An hour before dawn I finish packing, take the garbage out, unplug the computer and exchange "Good morning" with an early-rising neighbor. Then I drive across Fremont Bridge to a friend's house, awake when I arrive. He takes me to the airport, driving among a conspiracy of red eyes.

A hour later, seatbelt secure, the man sitting next to me is discussing the sale of Portland's Dry Dock 4, as we yaw over New Mexico's orogenies, the landscape slowly flattening into long roads of sere Texas monotony.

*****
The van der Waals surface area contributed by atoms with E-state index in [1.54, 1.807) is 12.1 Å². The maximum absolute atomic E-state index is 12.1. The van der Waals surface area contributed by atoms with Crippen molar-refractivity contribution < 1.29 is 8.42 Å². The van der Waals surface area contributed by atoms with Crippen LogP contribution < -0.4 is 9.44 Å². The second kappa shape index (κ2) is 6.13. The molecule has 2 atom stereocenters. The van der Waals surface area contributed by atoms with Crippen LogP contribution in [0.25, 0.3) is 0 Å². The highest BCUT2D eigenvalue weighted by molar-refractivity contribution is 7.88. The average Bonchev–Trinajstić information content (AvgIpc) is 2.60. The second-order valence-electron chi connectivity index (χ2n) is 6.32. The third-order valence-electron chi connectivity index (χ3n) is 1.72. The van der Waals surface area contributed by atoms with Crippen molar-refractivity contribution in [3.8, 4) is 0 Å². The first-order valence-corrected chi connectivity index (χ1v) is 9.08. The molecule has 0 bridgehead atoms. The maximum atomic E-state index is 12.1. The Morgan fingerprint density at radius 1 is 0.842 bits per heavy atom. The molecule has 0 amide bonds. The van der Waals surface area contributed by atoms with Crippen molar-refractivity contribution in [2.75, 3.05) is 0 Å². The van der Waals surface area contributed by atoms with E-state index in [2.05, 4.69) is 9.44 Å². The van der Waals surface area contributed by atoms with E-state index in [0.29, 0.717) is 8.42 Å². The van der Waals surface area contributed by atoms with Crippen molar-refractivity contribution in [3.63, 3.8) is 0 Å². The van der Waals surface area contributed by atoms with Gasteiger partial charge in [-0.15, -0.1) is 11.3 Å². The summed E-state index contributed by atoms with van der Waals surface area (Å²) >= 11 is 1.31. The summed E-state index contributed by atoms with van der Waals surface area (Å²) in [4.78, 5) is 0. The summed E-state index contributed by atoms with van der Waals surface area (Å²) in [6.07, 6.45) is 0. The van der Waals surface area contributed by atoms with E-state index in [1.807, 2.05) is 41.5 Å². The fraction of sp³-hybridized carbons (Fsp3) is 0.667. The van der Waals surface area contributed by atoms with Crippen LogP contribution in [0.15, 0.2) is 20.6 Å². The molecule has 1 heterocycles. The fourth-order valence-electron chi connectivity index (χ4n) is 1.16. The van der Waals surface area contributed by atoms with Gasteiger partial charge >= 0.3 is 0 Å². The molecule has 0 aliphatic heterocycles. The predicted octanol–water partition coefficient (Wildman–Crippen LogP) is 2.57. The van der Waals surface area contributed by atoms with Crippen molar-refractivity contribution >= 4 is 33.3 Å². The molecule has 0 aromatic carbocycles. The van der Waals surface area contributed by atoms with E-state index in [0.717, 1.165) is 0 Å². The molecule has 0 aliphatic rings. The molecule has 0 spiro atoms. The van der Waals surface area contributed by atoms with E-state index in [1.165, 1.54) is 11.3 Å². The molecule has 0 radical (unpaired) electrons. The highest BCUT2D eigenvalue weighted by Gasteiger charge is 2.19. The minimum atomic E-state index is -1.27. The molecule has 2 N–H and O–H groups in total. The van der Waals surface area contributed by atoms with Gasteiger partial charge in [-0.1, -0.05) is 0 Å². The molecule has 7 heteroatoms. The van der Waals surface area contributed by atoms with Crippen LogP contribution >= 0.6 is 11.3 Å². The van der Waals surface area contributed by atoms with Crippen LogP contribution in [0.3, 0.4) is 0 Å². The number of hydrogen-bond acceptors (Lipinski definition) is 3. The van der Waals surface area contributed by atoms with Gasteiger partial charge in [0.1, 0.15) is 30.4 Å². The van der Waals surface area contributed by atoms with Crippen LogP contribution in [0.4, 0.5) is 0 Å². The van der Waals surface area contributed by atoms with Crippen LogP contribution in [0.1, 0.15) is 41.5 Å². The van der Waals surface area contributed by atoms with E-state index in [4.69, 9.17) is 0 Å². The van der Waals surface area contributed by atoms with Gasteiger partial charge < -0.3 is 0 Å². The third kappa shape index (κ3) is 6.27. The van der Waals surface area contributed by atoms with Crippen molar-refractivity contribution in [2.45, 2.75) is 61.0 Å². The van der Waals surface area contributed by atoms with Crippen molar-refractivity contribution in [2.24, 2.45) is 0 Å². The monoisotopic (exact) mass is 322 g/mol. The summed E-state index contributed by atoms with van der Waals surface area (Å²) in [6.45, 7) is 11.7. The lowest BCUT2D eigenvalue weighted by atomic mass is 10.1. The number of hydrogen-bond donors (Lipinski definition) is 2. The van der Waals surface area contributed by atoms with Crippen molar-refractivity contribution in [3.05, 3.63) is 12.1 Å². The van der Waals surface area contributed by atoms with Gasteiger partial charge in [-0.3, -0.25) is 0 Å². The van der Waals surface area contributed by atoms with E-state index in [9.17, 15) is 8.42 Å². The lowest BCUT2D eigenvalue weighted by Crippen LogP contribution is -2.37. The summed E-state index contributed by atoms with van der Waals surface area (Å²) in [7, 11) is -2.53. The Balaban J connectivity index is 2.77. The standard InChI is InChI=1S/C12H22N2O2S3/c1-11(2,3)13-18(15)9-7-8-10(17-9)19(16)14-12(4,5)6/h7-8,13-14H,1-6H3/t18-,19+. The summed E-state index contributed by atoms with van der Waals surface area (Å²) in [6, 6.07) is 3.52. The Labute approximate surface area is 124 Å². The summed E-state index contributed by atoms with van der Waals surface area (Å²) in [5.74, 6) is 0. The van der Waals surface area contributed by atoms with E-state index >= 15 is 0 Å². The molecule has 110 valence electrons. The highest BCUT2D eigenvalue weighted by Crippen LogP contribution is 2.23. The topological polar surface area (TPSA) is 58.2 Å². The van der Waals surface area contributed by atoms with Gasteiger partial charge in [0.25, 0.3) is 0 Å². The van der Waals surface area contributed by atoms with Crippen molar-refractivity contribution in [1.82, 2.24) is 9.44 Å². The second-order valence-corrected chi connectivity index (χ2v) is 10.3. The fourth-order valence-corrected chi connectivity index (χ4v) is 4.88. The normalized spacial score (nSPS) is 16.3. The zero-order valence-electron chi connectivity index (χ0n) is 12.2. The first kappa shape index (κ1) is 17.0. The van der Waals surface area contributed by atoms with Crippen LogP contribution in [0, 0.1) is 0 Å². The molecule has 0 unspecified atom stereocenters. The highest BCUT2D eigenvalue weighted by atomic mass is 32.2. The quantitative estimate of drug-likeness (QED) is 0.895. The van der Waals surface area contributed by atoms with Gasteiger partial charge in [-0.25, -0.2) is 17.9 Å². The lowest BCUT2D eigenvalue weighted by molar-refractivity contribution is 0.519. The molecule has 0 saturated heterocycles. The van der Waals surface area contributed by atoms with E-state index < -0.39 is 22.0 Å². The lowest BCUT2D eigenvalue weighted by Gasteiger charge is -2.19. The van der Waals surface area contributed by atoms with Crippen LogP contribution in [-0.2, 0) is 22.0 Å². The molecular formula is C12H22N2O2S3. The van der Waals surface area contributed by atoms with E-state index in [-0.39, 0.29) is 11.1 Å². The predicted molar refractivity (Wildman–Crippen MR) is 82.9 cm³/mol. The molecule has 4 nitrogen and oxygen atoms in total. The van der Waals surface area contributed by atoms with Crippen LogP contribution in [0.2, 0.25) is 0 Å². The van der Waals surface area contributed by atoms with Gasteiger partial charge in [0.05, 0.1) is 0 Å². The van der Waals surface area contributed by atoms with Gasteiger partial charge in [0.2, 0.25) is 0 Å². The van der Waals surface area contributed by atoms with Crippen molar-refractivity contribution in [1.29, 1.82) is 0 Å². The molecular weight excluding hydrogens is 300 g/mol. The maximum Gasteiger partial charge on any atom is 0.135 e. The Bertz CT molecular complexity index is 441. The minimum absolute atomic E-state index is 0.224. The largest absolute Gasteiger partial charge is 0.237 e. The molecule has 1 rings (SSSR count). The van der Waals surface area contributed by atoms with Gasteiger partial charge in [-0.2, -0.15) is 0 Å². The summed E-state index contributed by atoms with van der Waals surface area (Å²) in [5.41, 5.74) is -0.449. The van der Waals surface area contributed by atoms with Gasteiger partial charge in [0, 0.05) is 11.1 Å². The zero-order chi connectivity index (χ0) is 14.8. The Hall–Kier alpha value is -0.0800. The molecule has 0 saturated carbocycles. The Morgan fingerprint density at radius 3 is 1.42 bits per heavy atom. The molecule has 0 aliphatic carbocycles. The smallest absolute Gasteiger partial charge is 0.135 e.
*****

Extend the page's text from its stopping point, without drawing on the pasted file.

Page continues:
In Houston Airport I look for a book of puzzles. From here to Ft. Lauderdale, an anthropologist tells me of her trip to Taos, that little town with one road running up and down its spine, and life is lived close to the bone.

                           ghosts in the bones

you could have fooled
                          my camera.


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